The Gut-Brain and Young Adult Depression


“Peter” is 27 years old and has been battling depression since his junior year of high school. He has taken one from every category of psychiatric medication through the years, and only benefitted modestly. The severity of his depression has fluctuated from mild unhappiness to spending days in bed that left him absent from work. For 10 years, even with treatment, the depression was never completely gone.

Until Peter’s girlfriend recently started a new diet. And since they take most of their meals together and she shops for groceries and cooks meals for their household, Peter was also on the diet. They are eating mostly fruits and vegetables, with lean meats, nuts, and grains like quinoa, but no bread, pasta, cereal, or refined sugar. Before his girlfriend brought this new lifestyle change, Peter lived on a steady diet of foods that were cheap and easy to grab and go. Most of his meals came on a bun from a drive through.

Since he started the diet, Peter is beginning to notice a lightening in the depression. He feels better than he can remember feeling in a decade. He has begun to suspect that something in his diet was contributing to the depression. He wishes he had known that food played a role in the depression a decade ago. He would have done anything to escape chronic depression.

As soon as Peter started driving, he stopped eating healthy home cooked meals. As he became more independent, his diet got worse. Like a lot of teens and young adults, he went out for food rather than shopping and cooking for himself. He knew his diet wasn’t healthy, but never considered that junk food affected depression. Neither his family nor his doctor has ever brought it up either.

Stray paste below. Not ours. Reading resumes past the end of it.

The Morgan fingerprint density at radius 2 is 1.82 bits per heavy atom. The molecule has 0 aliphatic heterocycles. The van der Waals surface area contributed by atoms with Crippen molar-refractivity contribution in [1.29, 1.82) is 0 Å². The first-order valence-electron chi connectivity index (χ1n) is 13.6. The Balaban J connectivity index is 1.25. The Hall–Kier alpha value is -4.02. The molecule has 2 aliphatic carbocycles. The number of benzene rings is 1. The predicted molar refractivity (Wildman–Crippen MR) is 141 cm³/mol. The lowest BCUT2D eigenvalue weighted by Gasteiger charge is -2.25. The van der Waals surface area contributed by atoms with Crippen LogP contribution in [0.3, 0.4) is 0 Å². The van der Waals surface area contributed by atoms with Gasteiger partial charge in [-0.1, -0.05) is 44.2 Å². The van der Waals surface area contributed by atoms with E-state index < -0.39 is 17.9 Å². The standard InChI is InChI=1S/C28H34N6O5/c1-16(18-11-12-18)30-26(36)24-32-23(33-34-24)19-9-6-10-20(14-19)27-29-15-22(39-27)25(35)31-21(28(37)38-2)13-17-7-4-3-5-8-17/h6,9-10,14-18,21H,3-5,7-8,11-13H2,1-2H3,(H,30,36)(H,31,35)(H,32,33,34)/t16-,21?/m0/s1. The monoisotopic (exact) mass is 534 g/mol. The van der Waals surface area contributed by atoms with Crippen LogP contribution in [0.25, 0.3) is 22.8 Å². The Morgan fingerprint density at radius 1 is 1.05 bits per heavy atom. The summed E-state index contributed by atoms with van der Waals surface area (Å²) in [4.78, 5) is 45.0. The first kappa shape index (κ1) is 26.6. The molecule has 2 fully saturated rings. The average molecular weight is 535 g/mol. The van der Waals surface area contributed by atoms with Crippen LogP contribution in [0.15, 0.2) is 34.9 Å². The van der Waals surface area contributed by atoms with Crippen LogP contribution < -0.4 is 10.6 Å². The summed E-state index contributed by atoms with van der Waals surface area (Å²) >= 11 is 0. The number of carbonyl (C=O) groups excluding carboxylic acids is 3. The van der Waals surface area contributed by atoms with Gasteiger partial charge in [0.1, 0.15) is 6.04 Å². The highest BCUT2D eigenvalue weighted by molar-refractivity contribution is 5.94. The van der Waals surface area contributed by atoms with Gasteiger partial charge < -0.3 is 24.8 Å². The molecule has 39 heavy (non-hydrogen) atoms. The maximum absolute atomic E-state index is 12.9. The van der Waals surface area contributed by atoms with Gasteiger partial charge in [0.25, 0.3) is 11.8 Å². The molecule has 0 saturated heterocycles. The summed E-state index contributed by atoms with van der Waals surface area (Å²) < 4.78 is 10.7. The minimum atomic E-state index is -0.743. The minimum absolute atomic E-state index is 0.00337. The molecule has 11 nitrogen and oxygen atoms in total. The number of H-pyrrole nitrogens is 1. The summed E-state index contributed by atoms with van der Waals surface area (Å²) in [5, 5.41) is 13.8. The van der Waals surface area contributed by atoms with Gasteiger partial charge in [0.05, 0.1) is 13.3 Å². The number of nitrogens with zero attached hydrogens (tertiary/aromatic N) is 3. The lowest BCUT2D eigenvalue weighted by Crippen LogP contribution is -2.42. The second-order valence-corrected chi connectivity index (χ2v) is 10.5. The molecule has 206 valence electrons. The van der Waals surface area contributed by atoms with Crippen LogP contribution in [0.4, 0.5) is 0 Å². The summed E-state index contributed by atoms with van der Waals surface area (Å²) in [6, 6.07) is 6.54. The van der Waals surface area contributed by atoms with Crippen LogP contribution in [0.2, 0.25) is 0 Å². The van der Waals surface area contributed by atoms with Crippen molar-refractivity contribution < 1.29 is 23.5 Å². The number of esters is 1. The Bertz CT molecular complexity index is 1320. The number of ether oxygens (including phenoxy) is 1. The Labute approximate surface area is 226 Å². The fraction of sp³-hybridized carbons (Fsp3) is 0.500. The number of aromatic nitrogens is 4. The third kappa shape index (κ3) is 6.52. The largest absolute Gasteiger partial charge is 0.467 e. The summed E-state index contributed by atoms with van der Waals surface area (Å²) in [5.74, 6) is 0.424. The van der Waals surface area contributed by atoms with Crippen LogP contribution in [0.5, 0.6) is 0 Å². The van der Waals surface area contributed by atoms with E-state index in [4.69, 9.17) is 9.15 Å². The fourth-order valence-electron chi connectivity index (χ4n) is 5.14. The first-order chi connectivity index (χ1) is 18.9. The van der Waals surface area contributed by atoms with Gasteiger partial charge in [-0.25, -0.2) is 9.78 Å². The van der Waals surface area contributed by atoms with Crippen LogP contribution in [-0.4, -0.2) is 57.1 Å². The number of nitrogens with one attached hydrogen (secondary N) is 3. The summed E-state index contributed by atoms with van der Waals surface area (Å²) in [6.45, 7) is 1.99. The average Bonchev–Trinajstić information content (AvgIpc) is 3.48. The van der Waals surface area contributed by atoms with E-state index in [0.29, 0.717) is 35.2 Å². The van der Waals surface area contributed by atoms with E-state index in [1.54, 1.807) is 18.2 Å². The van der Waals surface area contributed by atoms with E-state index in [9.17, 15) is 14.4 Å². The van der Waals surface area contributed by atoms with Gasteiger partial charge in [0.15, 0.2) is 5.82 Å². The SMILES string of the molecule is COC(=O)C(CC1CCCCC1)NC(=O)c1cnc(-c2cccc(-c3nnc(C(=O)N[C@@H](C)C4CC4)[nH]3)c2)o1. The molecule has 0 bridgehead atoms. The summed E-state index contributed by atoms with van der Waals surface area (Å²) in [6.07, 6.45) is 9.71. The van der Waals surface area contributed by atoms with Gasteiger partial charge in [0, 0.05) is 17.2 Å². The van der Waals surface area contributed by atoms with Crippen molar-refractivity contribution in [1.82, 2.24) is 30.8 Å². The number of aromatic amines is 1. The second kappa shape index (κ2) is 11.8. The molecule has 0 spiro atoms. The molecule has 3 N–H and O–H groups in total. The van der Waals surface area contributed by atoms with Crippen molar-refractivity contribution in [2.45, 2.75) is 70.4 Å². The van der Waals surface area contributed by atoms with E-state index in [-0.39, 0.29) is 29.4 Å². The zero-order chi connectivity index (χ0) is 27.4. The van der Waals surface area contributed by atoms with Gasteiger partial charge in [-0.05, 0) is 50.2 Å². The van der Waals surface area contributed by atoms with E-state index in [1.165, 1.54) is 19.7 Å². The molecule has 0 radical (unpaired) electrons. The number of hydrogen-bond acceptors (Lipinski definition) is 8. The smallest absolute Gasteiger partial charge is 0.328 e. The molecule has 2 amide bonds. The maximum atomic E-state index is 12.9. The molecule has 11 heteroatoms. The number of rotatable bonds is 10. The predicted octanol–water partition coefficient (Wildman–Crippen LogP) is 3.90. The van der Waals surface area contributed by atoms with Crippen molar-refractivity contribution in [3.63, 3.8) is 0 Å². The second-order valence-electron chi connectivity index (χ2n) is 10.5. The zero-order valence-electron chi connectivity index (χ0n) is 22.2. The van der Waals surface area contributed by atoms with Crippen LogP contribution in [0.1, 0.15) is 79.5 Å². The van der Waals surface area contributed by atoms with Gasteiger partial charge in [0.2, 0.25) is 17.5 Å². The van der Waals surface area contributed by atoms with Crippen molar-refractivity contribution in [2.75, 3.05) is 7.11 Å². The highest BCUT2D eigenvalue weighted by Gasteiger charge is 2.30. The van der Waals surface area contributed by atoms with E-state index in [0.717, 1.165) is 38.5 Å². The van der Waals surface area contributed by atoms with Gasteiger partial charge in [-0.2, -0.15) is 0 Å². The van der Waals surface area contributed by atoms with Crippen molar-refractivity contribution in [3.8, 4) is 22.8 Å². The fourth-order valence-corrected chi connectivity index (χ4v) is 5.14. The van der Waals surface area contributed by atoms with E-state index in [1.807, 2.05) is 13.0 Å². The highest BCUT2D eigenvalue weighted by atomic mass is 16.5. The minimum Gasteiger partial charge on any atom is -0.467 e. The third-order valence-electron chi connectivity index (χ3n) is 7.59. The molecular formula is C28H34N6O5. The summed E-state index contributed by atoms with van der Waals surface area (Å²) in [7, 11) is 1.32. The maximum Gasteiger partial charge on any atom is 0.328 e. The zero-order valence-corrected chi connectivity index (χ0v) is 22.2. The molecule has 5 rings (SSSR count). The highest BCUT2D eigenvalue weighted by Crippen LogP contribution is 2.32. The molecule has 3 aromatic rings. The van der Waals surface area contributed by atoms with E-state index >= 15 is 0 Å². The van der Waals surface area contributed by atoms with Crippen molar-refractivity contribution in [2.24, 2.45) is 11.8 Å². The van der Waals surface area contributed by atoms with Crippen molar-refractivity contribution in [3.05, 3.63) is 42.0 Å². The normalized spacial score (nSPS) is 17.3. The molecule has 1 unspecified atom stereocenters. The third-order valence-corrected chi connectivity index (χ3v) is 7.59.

Peter’s experience with his improved diet’s effects on his mood mirrors an increasing happening around the country. People make changes to their daily nutritional plan for their health (or even because the change was imposed by someone else) and their mood improves. Scientists and experts are calling this the ‘’gut-brain’’ connection and hypothesizing that the bacteria that live in the intestines change when we change the foods we eat, and that the balance of those bacteria has the capacity to alter mood.

These findings about how the gut affects mental health raise questions about how teen and young adult depressions start and how they continue over time. The findings raise questions about the typical American child’s diet, and risks it might pose to their mental health. There has been talk of limiting food assistance to dry goods (most of which would be forbidden on a diet of fresh foods like Peter’s), there are questions about the risks to the poor and disabled of restricting nutrition. Fresh, healthy food costs more than packaged and preserved.

If “you are what you eat,” then we need to talk about what the kids, teens and young adults are eating as their rates of mental health disorders are soaring to record highs. From school lunches to fast food, we may not be giving kids and teens a fair start for healthy gut-brain balance, or the knowledge to manage their health more effectively in young adulthood.

Posted on March 26, 2018 .